Enabling Advanced Weather Modelling and Data Assimilation for Utility Distribution Operations

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Tuesday, 4 February 2014: 11:30 AM
Room C114 (The Georgia World Congress Center )
Lloyd Treinish, IBM, Yorktown Heights, NY; and J. P. Cipriani, A. P. Praino, and R. Foltman

Handout (3.3 MB)

The distribution system of an electric utility, particularly with an overhead infrastructure, can be highly sensitive to local weather conditions. Power outages caused by severe weather events can have major impacts on such operations. Hence, the ability to predict specific events or combination of weather conditions that can disrupt that distribution network with sufficient spatial and temporal precision, and lead time has the potential to enable proactive allocation and deployment of resources (people and equipment) to minimize time for restoration.

To address these problems for a utility in southeastern Michigan, we are developing an approach to couple weather forecasts to optimal crew deployment to enable positioning of appropriate restoration resources prior to an event. The first component of this coupled system builds upon the on-going work in applying mesoscale numerical weather prediction (NWP) at the IBM Thomas J. Watson Research Center dubbed “Deep Thunder”. It is derived from a configuration of the WRF-ARW (version 3.4.1) community model, and operates in a nested configuration focused on the utility's service territory, with the highest resolution at one km, utilizing 42 vertical levels. The configuration also includes parameterization and selection of physics options appropriate for the range of geography within the domain from highly urbanized to rural. This includes Thompson double-moment microphysics, Yonsei University non-local-K scheme with explicit entrainment layer and parabolic K profile in the unstable mixed layer for the planetary boundary layer, NOAH land-surface modelling with soil temperature and moisture in four layers, fractional snow cover and frozen soil physics, Grell three-dimensional cumulus parameterization in the outer domain (nine km resolution), and a three-category urban canopy model with surface effects for roofs, walls, and streets. It produces 72-hour forecasts, which are updated twice daily. In addition, it incorporates a diversity of input data sets ranging from NCEP RAP for background conditions, NCEP NAM for lateral boundaries, three-dimensional variational data assimilation from several thousand surface and near-surface observation stations operated by Earth Networks, NOAA and other agencies, and surface conditions derived from remotely sensed observations provided by NASA and USGS. The surface data are particularly important for stable and accurate boundary layer, land surface and urban canopy modelling.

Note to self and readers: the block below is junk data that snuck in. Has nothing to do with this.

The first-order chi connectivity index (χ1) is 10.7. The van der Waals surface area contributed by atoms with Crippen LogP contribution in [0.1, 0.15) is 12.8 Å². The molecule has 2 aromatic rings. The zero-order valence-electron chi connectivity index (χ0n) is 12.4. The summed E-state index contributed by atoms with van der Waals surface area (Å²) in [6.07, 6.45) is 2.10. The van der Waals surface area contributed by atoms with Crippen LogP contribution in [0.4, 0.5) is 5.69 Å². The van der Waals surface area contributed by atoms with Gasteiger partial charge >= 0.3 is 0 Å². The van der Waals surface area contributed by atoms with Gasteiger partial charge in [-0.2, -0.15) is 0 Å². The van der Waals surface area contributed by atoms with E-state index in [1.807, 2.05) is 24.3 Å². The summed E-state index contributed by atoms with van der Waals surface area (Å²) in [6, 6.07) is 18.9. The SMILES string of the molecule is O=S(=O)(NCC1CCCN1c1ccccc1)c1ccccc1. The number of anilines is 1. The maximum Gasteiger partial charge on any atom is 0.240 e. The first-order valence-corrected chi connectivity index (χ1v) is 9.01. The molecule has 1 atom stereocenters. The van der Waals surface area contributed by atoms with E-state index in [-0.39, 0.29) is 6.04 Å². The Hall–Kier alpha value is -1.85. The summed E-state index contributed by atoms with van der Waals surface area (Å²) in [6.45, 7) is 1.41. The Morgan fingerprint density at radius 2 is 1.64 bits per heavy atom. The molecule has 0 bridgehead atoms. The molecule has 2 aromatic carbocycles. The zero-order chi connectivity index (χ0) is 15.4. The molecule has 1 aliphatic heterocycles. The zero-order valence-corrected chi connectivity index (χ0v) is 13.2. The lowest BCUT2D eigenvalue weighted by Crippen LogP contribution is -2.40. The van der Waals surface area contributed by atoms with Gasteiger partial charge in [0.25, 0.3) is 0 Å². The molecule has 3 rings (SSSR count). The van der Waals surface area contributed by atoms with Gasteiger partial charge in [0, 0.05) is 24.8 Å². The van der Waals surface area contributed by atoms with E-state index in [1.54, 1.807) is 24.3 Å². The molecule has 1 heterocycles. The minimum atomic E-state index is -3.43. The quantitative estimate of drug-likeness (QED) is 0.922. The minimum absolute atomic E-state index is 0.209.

Impacts on the utility operations from severe weather vary from convective, summer thunderstorms to winter wind and snow/ice events. Therefore, to converge on an optimal model configuration for consistent, year-around operations that are computationally tractable, retrospective analyses were conducted on ten events that occurred in 2012 and 2013, which were representative of the weather events that led to disruption of the overhead network. Numerical experiments as hindcasts were performed to evaluate the model, whose results were compared to both conventional observations as well as reported utility outages. The validation methodology was developed focused on the utility's needs. It was built with the Model Evaluation Tools (MET version 4.0) community verification package. Temperature, wind, dew point and precipitation data from the aforementioned set of in situ surface observations were compared to the forecast data as well as the data from the NOAA/NCEP North American Model.

Although such NWP-based weather forecasts are only a prerequisite to the optimization of weather-sensitive business operations, we will focus herein on the analysis of the weather component. A companion presentation will cover the impact (damage/outages) and restoration prediction effort. Hence, we will discuss the on-going work, the overall approach to the problem, some specifics of the solution, and lessons that were learned through the development and deployment. This will include a discussion of the retrospective analysis and the results of operational forecasting that began in July 2013. In addition to the evaluation, we will present how the forecasts are being used, including the deployment of customized visualizations. We will also discuss the overall effectiveness of our particular approach for these and related applications, issues such as calibration of data and quantifying uncertainty as well as recommendations for future work.